The ocean noise pollution issue first came up on the general public’s sonar back in 2000 when the Navy was proposing a long distance submarine communications program called “Surveillance Towed Array Sensor System – Low Frequency Active” or “SURTASS-LFA” (in military Alphabet Soup). This system involved broadcasting low frequency signals (below 500Hz) modulated in such a way that the long wavelengths could reach beyond 1000 miles over the horizon.
The concern was that the communication channel used by baleen whales would get cluttered by the noise of this system. Some folks, alarmed at how loud it was and how far it propagated across ocean basins were concerned that the noise would deafen whales and other animals.
Ironically the lightening-rod that really brought the public out in mobs was a stranding event that happened concurrent to the SURTASS-LFA public review period. A US Navy exercise in the Bahamas using Mid-Frequency Sonar (between 1kHz and 10kHz) caused the deaths of 17 beaked whales and one minke whale – just when the Navy was telling the public that active sonar was not a problem.
The entire fracas was hugely acrimonious. The public was rightfully angry and distrustful of the Navy, and the Navy’s response fully earned the public’s distrust – by claiming that the stranding was “anecdotal” and that “the sonar didn’t kill the whales, rather they died from injuries suffered as a result of stranding.” Their strategic response was to throw gobs of funding into studies of beaked whales, conjecturing that they were the “Nervous Nellies” of the whale world.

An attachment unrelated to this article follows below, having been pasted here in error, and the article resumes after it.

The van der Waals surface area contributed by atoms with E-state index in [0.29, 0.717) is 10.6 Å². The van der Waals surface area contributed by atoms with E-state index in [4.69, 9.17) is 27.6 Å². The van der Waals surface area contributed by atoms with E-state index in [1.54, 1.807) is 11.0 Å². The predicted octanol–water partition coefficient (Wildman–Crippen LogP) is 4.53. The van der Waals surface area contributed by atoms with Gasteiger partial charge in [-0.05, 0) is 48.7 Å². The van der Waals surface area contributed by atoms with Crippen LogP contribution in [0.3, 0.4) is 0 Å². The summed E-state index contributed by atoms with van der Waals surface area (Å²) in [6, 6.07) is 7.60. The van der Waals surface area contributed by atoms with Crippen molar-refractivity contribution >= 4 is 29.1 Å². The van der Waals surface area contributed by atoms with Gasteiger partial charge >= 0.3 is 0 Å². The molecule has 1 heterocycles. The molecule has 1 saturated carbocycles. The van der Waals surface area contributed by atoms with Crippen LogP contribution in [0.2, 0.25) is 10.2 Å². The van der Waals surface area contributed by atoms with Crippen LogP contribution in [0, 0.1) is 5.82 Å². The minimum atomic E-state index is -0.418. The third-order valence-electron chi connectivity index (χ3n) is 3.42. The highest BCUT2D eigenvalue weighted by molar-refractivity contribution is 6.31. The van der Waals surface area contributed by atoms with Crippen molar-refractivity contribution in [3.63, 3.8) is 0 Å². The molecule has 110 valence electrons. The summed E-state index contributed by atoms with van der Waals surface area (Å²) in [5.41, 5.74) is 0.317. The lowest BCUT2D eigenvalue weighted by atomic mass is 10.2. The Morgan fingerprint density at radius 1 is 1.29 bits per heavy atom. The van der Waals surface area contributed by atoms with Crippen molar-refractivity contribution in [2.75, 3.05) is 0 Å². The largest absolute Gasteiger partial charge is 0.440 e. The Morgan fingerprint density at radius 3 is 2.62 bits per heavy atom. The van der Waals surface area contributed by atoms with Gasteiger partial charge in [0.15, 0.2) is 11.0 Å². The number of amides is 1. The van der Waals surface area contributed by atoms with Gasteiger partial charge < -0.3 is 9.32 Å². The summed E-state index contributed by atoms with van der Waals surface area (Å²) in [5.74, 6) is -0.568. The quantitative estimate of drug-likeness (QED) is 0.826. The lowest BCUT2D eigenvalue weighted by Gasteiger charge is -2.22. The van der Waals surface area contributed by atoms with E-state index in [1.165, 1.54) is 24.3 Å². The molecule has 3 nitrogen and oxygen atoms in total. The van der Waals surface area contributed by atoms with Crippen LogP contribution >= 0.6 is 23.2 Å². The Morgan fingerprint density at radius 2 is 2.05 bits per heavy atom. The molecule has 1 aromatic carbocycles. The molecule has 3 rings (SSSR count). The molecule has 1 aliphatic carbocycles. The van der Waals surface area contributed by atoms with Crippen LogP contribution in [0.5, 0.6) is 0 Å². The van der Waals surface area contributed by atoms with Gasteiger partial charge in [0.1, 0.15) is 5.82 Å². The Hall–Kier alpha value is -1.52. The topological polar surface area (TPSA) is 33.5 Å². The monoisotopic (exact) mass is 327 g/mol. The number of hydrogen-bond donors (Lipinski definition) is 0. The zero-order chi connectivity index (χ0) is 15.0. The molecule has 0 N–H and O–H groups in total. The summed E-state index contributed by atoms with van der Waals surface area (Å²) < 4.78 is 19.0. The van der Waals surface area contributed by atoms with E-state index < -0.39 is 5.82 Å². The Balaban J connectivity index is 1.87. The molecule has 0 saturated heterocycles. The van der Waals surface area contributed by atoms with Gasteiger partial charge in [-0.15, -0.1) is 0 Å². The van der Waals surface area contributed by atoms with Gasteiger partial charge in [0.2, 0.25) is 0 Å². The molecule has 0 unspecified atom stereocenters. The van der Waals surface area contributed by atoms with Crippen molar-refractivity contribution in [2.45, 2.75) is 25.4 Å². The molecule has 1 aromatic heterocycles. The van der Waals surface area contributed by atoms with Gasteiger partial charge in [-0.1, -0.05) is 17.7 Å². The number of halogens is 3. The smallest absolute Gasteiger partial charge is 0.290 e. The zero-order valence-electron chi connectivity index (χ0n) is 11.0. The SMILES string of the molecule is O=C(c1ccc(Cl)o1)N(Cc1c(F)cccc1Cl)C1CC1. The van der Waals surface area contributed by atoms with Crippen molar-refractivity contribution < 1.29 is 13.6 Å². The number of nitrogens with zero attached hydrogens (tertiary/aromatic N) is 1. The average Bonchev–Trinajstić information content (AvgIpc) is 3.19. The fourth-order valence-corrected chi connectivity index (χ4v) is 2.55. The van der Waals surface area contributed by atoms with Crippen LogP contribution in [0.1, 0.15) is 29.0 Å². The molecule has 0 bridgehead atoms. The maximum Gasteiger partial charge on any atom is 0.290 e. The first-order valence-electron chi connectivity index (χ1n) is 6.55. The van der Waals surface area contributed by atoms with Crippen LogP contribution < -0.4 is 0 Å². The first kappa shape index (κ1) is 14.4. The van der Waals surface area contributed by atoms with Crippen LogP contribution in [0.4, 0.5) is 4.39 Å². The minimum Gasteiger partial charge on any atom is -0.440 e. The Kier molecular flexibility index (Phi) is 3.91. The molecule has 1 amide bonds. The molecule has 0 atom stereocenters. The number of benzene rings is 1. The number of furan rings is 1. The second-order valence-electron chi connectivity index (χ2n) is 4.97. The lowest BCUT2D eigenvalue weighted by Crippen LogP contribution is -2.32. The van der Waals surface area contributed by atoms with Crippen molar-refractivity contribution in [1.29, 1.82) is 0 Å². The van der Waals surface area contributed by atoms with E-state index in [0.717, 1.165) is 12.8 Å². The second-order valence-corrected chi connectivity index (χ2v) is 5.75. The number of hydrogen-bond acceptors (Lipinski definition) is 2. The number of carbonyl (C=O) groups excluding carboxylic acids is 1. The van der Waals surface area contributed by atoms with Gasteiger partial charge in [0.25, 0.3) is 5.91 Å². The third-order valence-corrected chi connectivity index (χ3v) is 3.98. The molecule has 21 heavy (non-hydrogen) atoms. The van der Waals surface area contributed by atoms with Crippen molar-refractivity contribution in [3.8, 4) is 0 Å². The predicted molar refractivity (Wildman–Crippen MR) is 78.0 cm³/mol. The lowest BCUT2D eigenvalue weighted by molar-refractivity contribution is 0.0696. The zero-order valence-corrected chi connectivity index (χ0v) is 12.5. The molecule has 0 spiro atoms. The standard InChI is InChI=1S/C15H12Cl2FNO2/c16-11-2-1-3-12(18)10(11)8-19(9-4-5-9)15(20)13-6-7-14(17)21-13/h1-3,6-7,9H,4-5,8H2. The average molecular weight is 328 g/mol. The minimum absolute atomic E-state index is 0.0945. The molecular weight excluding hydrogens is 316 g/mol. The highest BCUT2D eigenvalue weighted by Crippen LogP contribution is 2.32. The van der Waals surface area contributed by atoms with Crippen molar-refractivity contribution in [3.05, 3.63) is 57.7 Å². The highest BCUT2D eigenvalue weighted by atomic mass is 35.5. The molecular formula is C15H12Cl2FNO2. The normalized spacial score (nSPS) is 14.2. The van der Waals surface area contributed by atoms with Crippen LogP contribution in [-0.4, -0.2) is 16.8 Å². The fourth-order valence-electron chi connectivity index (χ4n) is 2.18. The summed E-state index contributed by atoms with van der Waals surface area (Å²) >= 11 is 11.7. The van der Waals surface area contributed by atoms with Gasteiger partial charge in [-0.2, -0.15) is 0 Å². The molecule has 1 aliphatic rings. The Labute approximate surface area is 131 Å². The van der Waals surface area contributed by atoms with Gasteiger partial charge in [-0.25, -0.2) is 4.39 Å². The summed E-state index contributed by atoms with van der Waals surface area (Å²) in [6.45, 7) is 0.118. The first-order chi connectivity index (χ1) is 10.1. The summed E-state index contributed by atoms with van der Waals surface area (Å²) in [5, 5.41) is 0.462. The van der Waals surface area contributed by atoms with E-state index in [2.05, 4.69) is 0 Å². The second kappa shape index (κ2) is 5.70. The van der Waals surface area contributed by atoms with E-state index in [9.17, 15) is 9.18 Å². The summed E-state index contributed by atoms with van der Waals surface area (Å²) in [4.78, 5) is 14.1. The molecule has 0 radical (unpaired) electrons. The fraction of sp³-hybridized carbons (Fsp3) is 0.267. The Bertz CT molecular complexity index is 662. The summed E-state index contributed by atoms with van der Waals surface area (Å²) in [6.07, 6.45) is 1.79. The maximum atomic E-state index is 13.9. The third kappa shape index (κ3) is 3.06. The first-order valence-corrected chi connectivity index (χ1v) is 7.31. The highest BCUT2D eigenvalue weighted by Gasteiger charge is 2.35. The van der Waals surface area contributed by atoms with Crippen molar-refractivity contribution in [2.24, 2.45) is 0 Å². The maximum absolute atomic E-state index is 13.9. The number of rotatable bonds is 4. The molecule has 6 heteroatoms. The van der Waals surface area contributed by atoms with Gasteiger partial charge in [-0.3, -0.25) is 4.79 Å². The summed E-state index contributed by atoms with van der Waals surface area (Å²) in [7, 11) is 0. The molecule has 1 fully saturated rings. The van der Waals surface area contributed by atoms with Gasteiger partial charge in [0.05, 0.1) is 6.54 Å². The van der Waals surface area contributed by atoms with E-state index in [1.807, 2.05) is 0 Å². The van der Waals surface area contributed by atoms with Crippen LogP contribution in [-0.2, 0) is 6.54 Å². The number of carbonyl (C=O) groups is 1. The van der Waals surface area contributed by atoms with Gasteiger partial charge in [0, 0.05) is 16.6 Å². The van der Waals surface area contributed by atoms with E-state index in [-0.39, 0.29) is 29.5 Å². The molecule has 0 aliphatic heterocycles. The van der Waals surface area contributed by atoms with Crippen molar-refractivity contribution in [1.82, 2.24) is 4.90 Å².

It was believed that mid-frequency sonar only affected odontocetes – the toothed whales, because their critical hearing range overlapped the range of mid-frequency sonar. There was not much research funding aimed at mysticetes (baleen whales) at the time because there were no “anecdotal strandings” involving them.
But there were those of us in the conservation community who did remember the minke whale that also stranded in the Bahamas.
Somewhere between then and now it seems that the Navy decided that mitigating for bad public opinion was more expensive than doing the right thing – at least in terms of the ocean noise discussion. They started listening to the conservation and research communities, rolled up their sleeves, started funding broader inquiries and allowing the publication of work that didn’t dovetail with their preferred opinions.
One of the programs funded by the Office of Naval Research (ONR) is an ongoing study of behavioral response and “controlled exposure experiments” conducted by Dr. Brandon Southall and SEA Inc. A recent paper just published last week confirms that baleen whales do respond – and avoid mid-frequency sonar signals.
You needn’t read the whole paper to get the message, but the discussion (Section 3) is thoughtful and well written, confirming what some of us have known all along – that mid frequency sonar sounds obnoxious to everyone not just humans and beaked whales.